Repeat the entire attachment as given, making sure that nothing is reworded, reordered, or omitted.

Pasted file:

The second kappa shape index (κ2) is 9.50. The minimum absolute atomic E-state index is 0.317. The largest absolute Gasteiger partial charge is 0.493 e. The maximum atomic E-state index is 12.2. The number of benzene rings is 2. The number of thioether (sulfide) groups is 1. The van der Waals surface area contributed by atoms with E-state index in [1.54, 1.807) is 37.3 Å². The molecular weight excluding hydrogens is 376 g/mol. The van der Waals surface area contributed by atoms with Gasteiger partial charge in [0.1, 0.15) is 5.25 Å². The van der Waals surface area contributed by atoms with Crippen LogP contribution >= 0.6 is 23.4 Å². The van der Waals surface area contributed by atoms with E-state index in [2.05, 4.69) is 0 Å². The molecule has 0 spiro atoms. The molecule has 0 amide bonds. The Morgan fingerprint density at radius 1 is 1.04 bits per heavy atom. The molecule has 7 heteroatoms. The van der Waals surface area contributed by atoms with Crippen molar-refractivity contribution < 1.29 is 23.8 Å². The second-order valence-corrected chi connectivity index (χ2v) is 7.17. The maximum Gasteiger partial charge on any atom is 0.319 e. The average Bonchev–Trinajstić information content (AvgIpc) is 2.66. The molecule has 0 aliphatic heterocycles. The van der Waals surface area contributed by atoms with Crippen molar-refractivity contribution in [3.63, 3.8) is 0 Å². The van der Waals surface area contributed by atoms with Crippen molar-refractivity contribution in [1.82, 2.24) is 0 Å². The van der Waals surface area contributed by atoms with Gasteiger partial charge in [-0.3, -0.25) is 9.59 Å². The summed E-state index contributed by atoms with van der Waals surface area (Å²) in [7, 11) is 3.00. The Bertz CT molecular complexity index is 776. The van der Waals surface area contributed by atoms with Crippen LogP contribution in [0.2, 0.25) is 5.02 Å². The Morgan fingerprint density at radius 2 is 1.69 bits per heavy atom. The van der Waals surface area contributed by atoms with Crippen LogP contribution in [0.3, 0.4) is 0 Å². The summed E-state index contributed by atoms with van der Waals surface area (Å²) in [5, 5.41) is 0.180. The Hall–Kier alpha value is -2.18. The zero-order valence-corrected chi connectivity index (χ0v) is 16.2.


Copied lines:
The second kappa shape index (κ2) is 9.50. The minimum absolute atomic E-state index is 0.317. The largest absolute Gasteiger partial charge is 0.493 e. The maximum atomic E-state index is 12.2. The number of benzene rings is 2. The number of thioether (sulfide) groups is 1. The van der Waals surface area contributed by atoms with E-state index in [1.54, 1.807) is 37.3 Å². The molecular weight excluding hydrogens is 376 g/mol. The van der Waals surface area contributed by atoms with Gasteiger partial charge in [0.1, 0.15) is 5.25 Å². The van der Waals surface area contributed by atoms with Crippen LogP contribution >= 0.6 is 23.4 Å². The van der Waals surface area contributed by atoms with E-state index in [2.05, 4.69) is 0 Å². The molecule has 0 spiro atoms. The molecule has 0 amide bonds. The Morgan fingerprint density at radius 1 is 1.04 bits per heavy atom. The molecule has 7 heteroatoms. The van der Waals surface area contributed by atoms with Crippen molar-refractivity contribution < 1.29 is 23.8 Å². The second-order valence-corrected chi connectivity index (χ2v) is 7.17. The maximum Gasteiger partial charge on any atom is 0.319 e. The average Bonchev–Trinajstić information content (AvgIpc) is 2.66. The molecule has 0 aliphatic heterocycles. The van der Waals surface area contributed by atoms with Crippen molar-refractivity contribution in [3.63, 3.8) is 0 Å². The van der Waals surface area contributed by atoms with Crippen molar-refractivity contribution in [1.82, 2.24) is 0 Å². The van der Waals surface area contributed by atoms with Gasteiger partial charge in [-0.3, -0.25) is 9.59 Å². The summed E-state index contributed by atoms with van der Waals surface area (Å²) in [7, 11) is 3.00. The Bertz CT molecular complexity index is 776. The van der Waals surface area contributed by atoms with Crippen LogP contribution in [0.2, 0.25) is 5.02 Å². The Morgan fingerprint density at radius 2 is 1.69 bits per heavy atom. The van der Waals surface area contributed by atoms with Crippen LogP contribution in [0.3, 0.4) is 0 Å². The summed E-state index contributed by atoms with van der Waals surface area (Å²) in [5, 5.41) is 0.180. The Hall–Kier alpha value is -2.18. The zero-order valence-corrected chi connectivity index (χ0v) is 16.2.